Need a resistor or fuse to complete a repair project today? Where are engineers turning for same-day procurement of electronic parts now that Radio Shack has reorganized and closed many stores?
We interviewed several engineers in various parts of the country to see how they are managing and dug up details about retailers that help to fill the gap.
Radio Shack, a place many engineers recall as a source of electronic parts since they were pre-teen tinkerers, entered Chapter 11 bankruptcy in February. As reported by Reuters and others, the courts approved a buyout of the 94-year-old company by the hedge fund Standard General for $160 million. Combined with a shared store-space agreement with Sprint Wireless, it is expected that the deal will save only about 1,700 of the more than 4,200 stores.
Started in 1921, when it targeted the new hobby of radio listening, as well as amateur and professional radio operators, Radio Shack is the last remaining member of the electronic hobby chain stores.
Many professionals in fields related to electronics and computers have relied on Radio Shack for basic parts, as well handy sub-assemblies that could be used to solve problems.
One long-time San Diego engineer recalls building a “contest machine” on short notice from promotions. Everything was bought from the Shack, including a rotating light beacon, sirens, power supply and a keypad/controller (originally made for use as part of a burglar alarm).
THE WELL-STOCKED WORKSHOP
We asked chief engineers and other industry insiders: Other than tools, just what should one have on hand for emergencies? And has this changed due to the closing of Radio Shack stores?
When we asked how changes have affected them, most responded “not much,” because the company had failed to fill this need for a decade or more as it morphed from hobby store to cellphone emporium. Thus most had already added stock for fuses, resistors, capacitors and similar components.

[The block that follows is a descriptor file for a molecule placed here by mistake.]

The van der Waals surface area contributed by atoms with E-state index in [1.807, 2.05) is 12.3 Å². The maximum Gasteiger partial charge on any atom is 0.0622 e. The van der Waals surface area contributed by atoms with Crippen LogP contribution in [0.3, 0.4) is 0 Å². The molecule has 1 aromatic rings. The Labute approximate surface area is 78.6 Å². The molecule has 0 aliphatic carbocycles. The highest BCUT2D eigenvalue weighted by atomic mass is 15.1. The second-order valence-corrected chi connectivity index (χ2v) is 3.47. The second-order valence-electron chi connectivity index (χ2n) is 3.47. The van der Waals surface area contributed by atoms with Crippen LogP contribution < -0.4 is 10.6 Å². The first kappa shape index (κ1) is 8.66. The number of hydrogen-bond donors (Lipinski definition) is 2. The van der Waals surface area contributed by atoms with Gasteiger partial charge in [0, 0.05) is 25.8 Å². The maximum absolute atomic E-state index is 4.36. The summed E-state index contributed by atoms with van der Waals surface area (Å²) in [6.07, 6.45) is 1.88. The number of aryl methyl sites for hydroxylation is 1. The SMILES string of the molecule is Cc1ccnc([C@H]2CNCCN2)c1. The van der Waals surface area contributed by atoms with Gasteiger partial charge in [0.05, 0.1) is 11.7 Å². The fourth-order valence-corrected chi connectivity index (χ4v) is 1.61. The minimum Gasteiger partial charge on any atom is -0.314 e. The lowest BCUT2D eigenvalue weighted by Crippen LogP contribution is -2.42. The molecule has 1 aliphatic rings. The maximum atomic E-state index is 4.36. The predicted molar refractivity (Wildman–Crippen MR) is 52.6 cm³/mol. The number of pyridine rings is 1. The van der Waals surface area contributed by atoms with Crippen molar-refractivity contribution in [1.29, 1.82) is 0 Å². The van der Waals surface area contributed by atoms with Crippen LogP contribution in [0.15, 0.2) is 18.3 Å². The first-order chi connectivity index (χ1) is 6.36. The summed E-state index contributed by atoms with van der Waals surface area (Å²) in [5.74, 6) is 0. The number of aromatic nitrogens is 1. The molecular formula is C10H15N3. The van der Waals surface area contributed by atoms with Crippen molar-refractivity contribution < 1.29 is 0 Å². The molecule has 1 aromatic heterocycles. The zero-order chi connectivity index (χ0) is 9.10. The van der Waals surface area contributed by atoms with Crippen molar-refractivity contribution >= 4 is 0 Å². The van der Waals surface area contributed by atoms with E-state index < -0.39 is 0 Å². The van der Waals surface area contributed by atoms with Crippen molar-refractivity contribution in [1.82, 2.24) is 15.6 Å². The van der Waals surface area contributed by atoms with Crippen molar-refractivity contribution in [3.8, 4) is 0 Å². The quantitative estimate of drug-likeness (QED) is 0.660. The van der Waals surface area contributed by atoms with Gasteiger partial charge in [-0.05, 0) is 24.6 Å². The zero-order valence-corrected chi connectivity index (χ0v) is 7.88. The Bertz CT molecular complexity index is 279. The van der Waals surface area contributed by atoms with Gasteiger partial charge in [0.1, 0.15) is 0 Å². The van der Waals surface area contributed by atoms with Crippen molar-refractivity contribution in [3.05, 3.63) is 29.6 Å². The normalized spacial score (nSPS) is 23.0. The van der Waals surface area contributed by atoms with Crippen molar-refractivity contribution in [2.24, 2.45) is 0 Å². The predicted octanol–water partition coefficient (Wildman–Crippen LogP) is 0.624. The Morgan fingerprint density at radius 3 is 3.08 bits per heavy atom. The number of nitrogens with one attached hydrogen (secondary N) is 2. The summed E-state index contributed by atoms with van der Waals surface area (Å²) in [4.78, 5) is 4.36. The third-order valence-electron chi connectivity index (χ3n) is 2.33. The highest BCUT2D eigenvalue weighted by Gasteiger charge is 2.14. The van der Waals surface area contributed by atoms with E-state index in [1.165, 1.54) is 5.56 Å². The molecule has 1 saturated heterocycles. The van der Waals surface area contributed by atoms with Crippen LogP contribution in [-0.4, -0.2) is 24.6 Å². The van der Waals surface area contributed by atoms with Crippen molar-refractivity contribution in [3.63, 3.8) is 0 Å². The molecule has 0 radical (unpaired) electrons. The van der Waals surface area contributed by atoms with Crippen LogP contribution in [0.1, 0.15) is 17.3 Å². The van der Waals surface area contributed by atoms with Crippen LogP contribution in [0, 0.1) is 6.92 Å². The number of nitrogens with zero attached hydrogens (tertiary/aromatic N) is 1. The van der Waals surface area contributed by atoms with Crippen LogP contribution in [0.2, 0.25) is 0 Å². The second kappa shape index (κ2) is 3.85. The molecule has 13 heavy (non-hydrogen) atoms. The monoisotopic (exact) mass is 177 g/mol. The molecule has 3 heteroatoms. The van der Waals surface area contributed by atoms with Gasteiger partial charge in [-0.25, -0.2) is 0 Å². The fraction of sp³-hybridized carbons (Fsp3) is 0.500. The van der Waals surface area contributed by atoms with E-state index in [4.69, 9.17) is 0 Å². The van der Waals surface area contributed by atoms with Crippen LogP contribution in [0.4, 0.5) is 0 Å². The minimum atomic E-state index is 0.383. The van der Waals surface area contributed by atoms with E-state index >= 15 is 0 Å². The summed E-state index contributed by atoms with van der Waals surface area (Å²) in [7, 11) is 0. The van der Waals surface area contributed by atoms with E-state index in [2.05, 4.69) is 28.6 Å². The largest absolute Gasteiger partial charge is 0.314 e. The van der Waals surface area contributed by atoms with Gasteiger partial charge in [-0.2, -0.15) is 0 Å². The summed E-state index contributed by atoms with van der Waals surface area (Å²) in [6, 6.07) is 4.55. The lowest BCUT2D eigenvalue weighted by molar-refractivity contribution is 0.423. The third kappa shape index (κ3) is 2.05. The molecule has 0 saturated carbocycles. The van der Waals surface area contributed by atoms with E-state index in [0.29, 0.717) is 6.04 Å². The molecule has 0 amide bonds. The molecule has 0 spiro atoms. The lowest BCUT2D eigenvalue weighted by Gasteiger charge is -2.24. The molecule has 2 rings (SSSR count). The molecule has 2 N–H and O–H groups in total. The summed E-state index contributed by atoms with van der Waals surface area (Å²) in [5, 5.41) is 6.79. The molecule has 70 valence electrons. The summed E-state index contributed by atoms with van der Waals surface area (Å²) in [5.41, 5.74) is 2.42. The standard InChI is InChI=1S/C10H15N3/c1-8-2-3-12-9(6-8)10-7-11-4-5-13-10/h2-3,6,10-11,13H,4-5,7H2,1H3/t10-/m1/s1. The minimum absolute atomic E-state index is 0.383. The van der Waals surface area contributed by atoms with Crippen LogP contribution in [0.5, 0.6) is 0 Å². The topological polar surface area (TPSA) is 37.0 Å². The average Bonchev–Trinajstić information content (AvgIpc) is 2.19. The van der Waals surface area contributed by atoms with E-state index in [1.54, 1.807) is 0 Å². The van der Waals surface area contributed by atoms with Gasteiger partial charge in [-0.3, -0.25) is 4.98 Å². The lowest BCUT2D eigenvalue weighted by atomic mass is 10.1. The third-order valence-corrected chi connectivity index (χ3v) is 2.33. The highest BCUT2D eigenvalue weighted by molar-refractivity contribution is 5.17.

Several mentioned that far too often the local store has insufficient stock on hand. Despite Radio Shack’s presence in nearly every town, the need to travel to more than one just to get a half dozen of some item could be a burden. One person also observed that the time to go to a big box store, find merchandise, pay and get out made even that option unattractive compared to overnight delivery from an in-state store.
The consensus is that it is far better to rely on a well-planned backup strategy, combined with overnight shipping, than to rely on Radio Shack.
HOW ARE THEY COPING?
Ample backup systems and a well-stocked shop are luxuries many smaller stations cannot afford. Even overnight shipping costs may prove to be a burden. And since these stations are often in rural areas, the odds of a Radio Shack nearby have now dropped considerably.
With this in mind, we asked how engineers are coping. As with most challenges, the Boy Scout’s motto rings true: Be prepared.
Here are some options shared with us, and we suggest you look into these resources sooner rather than later.
STORES THAT HELP FILL THE GAP
First, your local hardware store(s) may help fill the gap, particularly for switches, fuses, audio and computer cables, wire and cable of some types, tools, etc.
You may want to determine in advance which hardware store would be most likely to have what you may need. Even in rural areas, there is likely to be a hardware store not too far away.